By Martins Oloja
Let’s for a moment leave the meretricious story of a nation celebrating release of kidnapped school children every week while other nations are celebrating enterprise, entrepreneurship and scientific discoveries. Let’s discuss a testimony of a university that has risen from obscurity to significance within the context of federalism, an idea whose time has come for the people but which our leaders would not like anyone to talk about. I would like to draw attention to lessons we can learn from a recent consistency, efficiency and organisational excellence from the Lagos State University, which was clearly underrated a few years ago. Today, in terms of global rating, the State University is sandwiched between two indisputable federal giants, the Universities of Ibadan and Lagos. This is not a construct we should just ignore because Lagos and Abuja curiously hate each other for political reasons. This is a story that defines development. This is a contextual reporting of federalism, a concept most hypocrites and power elite would not like the media to mention. Let’s celebrate the powers that have rebuilt the Lagos State University (LASU) from grass to grace.
Here is the latest news item: The University of Ibadan, Lagos State University, University of Lagos, and Covenant University have ranked among the top 1,000 universities in the world. This was contained in the 2021 Times Higher Education World University Ranking released last Wednesday. THE ranked UI, LASU, UNILAG as first, second, and third respectively in Nigeria. In the same vein, privately-owned Covenant University (CU), Ota, Ogun State, was ranked fourth; ahead of Federal Government-owned University of Nigeria, Nsukka, which came fifth and Obafemi Awolowo University (OAU) sixth in Nigeria. The University of Oxford tops the rankings for the fifth consecutive year, while mainland China’s Tsinghua University becomes the first Asian university to break into the top 20 under the current methodology (launched in 2011).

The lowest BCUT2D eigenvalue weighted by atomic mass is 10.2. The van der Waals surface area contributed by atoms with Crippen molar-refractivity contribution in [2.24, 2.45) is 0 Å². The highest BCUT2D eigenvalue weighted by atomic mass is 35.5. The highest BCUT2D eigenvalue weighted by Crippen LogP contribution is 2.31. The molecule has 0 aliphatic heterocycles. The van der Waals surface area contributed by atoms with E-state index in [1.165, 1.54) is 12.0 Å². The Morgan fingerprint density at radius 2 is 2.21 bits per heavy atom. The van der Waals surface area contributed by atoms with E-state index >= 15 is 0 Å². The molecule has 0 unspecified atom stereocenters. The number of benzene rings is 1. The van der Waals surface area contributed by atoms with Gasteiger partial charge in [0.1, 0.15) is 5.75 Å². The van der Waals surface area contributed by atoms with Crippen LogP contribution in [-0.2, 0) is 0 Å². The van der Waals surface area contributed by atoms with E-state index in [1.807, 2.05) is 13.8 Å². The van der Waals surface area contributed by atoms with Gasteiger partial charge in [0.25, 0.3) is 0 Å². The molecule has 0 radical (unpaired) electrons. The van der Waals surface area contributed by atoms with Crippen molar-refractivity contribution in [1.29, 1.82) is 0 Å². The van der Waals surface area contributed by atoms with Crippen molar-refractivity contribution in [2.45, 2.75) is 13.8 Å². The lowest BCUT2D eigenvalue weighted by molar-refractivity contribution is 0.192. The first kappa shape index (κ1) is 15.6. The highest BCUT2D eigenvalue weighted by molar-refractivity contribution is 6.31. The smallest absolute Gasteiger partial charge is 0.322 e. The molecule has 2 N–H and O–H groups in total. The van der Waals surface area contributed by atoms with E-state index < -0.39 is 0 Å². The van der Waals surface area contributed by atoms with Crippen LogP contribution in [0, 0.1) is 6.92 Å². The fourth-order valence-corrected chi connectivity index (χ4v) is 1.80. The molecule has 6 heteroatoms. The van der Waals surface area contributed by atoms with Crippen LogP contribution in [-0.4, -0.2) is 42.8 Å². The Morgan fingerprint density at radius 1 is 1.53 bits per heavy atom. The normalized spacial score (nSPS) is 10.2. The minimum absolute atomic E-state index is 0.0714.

As usual, the United States claims a record eight places in the top 10, after the University of California, Berkeley, climbed six places to seventh, but US universities outside the top 200 show signs of decline, according to THE, which enjoys global recognition too. There were 141 first-time entrants in the rankings this year, topped by France’s recently merged Paris-Saclay University (joint 178th).